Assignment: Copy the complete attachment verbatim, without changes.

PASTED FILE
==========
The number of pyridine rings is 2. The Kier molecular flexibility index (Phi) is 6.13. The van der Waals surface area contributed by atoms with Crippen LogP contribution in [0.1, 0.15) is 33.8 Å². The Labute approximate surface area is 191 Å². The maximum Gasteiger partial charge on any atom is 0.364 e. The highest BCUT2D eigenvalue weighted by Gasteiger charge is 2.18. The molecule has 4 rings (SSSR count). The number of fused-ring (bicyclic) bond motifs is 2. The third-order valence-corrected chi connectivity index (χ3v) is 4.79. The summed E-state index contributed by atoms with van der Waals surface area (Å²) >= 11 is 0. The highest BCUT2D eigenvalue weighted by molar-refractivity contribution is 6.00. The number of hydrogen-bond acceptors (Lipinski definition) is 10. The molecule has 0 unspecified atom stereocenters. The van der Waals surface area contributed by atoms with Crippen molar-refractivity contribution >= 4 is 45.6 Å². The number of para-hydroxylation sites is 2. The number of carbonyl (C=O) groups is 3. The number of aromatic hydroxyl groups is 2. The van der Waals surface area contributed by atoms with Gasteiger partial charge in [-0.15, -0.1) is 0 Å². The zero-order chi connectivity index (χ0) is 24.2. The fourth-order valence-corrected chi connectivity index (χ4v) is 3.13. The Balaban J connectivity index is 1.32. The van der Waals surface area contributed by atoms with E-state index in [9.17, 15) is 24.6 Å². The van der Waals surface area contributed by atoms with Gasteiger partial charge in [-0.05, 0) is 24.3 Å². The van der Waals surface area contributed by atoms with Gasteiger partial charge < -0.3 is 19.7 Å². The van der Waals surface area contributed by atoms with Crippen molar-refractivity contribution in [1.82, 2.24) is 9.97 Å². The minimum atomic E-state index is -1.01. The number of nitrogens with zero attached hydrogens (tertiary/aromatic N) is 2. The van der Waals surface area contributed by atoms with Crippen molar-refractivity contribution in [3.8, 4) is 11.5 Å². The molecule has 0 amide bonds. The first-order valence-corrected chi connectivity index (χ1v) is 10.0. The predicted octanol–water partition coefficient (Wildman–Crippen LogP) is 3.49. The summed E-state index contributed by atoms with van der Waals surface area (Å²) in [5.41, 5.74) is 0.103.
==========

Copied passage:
The number of pyridine rings is 2. The Kier molecular flexibility index (Phi) is 6.13. The van der Waals surface area contributed by atoms with Crippen LogP contribution in [0.1, 0.15) is 33.8 Å². The Labute approximate surface area is 191 Å². The maximum Gasteiger partial charge on any atom is 0.364 e. The highest BCUT2D eigenvalue weighted by Gasteiger charge is 2.18. The molecule has 4 rings (SSSR count). The number of fused-ring (bicyclic) bond motifs is 2. The third-order valence-corrected chi connectivity index (χ3v) is 4.79. The summed E-state index contributed by atoms with van der Waals surface area (Å²) >= 11 is 0. The highest BCUT2D eigenvalue weighted by molar-refractivity contribution is 6.00. The number of hydrogen-bond acceptors (Lipinski definition) is 10. The molecule has 0 unspecified atom stereocenters. The van der Waals surface area contributed by atoms with Crippen molar-refractivity contribution >= 4 is 45.6 Å². The number of para-hydroxylation sites is 2. The number of carbonyl (C=O) groups is 3. The number of aromatic hydroxyl groups is 2. The van der Waals surface area contributed by atoms with Gasteiger partial charge in [-0.15, -0.1) is 0 Å². The zero-order chi connectivity index (χ0) is 24.2. The fourth-order valence-corrected chi connectivity index (χ4v) is 3.13. The Balaban J connectivity index is 1.32. The van der Waals surface area contributed by atoms with E-state index in [9.17, 15) is 24.6 Å². The van der Waals surface area contributed by atoms with Gasteiger partial charge in [-0.05, 0) is 24.3 Å². The van der Waals surface area contributed by atoms with Gasteiger partial charge < -0.3 is 19.7 Å². The van der Waals surface area contributed by atoms with Crippen molar-refractivity contribution in [1.82, 2.24) is 9.97 Å². The minimum atomic E-state index is -1.01. The number of nitrogens with zero attached hydrogens (tertiary/aromatic N) is 2. The van der Waals surface area contributed by atoms with Crippen molar-refractivity contribution in [3.8, 4) is 11.5 Å². The molecule has 0 amide bonds. The first-order valence-corrected chi connectivity index (χ1v) is 10.0. The predicted octanol–water partition coefficient (Wildman–Crippen LogP) is 3.49. The summed E-state index contributed by atoms with van der Waals surface area (Å²) in [5.41, 5.74) is 0.103.